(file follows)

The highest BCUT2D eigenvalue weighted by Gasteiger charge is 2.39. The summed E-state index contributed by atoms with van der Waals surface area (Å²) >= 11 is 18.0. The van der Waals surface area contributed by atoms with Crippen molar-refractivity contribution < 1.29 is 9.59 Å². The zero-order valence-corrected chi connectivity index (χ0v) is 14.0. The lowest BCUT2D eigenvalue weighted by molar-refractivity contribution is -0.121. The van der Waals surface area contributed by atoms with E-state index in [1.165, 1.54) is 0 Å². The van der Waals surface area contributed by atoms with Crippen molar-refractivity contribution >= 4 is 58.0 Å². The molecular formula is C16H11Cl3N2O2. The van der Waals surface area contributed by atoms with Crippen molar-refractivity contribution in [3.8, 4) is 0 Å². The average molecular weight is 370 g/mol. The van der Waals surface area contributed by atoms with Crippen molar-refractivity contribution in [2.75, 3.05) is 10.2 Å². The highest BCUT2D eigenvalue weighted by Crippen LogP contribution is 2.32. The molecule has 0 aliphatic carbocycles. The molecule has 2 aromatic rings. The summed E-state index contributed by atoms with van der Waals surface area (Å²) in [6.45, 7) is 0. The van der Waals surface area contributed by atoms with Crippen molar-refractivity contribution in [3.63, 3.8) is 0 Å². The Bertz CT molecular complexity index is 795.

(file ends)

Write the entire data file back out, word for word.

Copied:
The highest BCUT2D eigenvalue weighted by Gasteiger charge is 2.39. The summed E-state index contributed by atoms with van der Waals surface area (Å²) >= 11 is 18.0. The van der Waals surface area contributed by atoms with Crippen molar-refractivity contribution < 1.29 is 9.59 Å². The zero-order valence-corrected chi connectivity index (χ0v) is 14.0. The lowest BCUT2D eigenvalue weighted by molar-refractivity contribution is -0.121. The van der Waals surface area contributed by atoms with E-state index in [1.165, 1.54) is 0 Å². The van der Waals surface area contributed by atoms with Crippen molar-refractivity contribution >= 4 is 58.0 Å². The molecular formula is C16H11Cl3N2O2. The van der Waals surface area contributed by atoms with Crippen molar-refractivity contribution in [3.8, 4) is 0 Å². The average molecular weight is 370 g/mol. The van der Waals surface area contributed by atoms with Crippen molar-refractivity contribution in [2.75, 3.05) is 10.2 Å². The highest BCUT2D eigenvalue weighted by Crippen LogP contribution is 2.32. The molecule has 0 aliphatic carbocycles. The molecule has 2 aromatic rings. The summed E-state index contributed by atoms with van der Waals surface area (Å²) in [6.45, 7) is 0. The van der Waals surface area contributed by atoms with Crippen molar-refractivity contribution in [3.63, 3.8) is 0 Å². The Bertz CT molecular complexity index is 795.